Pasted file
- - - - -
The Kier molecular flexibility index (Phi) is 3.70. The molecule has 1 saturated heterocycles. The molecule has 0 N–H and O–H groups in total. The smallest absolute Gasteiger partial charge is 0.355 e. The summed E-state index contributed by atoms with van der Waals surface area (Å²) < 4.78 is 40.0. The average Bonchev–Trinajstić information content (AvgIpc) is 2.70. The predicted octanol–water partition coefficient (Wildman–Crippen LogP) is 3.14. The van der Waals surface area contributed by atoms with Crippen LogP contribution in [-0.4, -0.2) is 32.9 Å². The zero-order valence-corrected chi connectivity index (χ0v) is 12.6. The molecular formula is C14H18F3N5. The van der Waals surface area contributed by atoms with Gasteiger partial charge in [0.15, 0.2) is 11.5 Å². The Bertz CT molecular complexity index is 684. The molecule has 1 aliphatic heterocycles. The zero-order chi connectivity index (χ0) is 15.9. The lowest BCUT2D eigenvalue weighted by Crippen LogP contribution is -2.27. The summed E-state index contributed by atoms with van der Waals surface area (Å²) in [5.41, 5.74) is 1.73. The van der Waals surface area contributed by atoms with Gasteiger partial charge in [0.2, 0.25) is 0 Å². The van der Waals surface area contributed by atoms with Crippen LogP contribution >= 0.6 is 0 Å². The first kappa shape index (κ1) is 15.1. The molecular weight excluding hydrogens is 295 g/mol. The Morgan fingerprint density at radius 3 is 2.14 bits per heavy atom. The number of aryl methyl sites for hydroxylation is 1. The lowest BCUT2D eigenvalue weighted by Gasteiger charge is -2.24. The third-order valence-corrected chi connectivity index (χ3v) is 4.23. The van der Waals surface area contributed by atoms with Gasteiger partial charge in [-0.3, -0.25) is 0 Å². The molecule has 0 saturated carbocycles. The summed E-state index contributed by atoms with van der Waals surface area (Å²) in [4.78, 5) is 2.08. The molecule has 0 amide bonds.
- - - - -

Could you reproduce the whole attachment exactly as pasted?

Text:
The Kier molecular flexibility index (Phi) is 3.70. The molecule has 1 saturated heterocycles. The molecule has 0 N–H and O–H groups in total. The smallest absolute Gasteiger partial charge is 0.355 e. The summed E-state index contributed by atoms with van der Waals surface area (Å²) < 4.78 is 40.0. The average Bonchev–Trinajstić information content (AvgIpc) is 2.70. The predicted octanol–water partition coefficient (Wildman–Crippen LogP) is 3.14. The van der Waals surface area contributed by atoms with Crippen LogP contribution in [-0.4, -0.2) is 32.9 Å². The zero-order valence-corrected chi connectivity index (χ0v) is 12.6. The molecular formula is C14H18F3N5. The van der Waals surface area contributed by atoms with Gasteiger partial charge in [0.15, 0.2) is 11.5 Å². The Bertz CT molecular complexity index is 684. The molecule has 1 aliphatic heterocycles. The zero-order chi connectivity index (χ0) is 15.9. The lowest BCUT2D eigenvalue weighted by Crippen LogP contribution is -2.27. The summed E-state index contributed by atoms with van der Waals surface area (Å²) in [5.41, 5.74) is 1.73. The van der Waals surface area contributed by atoms with Gasteiger partial charge in [0.2, 0.25) is 0 Å². The van der Waals surface area contributed by atoms with Crippen LogP contribution >= 0.6 is 0 Å². The first kappa shape index (κ1) is 15.1. The molecular weight excluding hydrogens is 295 g/mol. The Morgan fingerprint density at radius 3 is 2.14 bits per heavy atom. The number of aryl methyl sites for hydroxylation is 1. The lowest BCUT2D eigenvalue weighted by Gasteiger charge is -2.24. The third-order valence-corrected chi connectivity index (χ3v) is 4.23. The van der Waals surface area contributed by atoms with Gasteiger partial charge in [-0.3, -0.25) is 0 Å². The molecule has 0 saturated carbocycles. The summed E-state index contributed by atoms with van der Waals surface area (Å²) in [4.78, 5) is 2.08. The molecule has 0 amide bonds.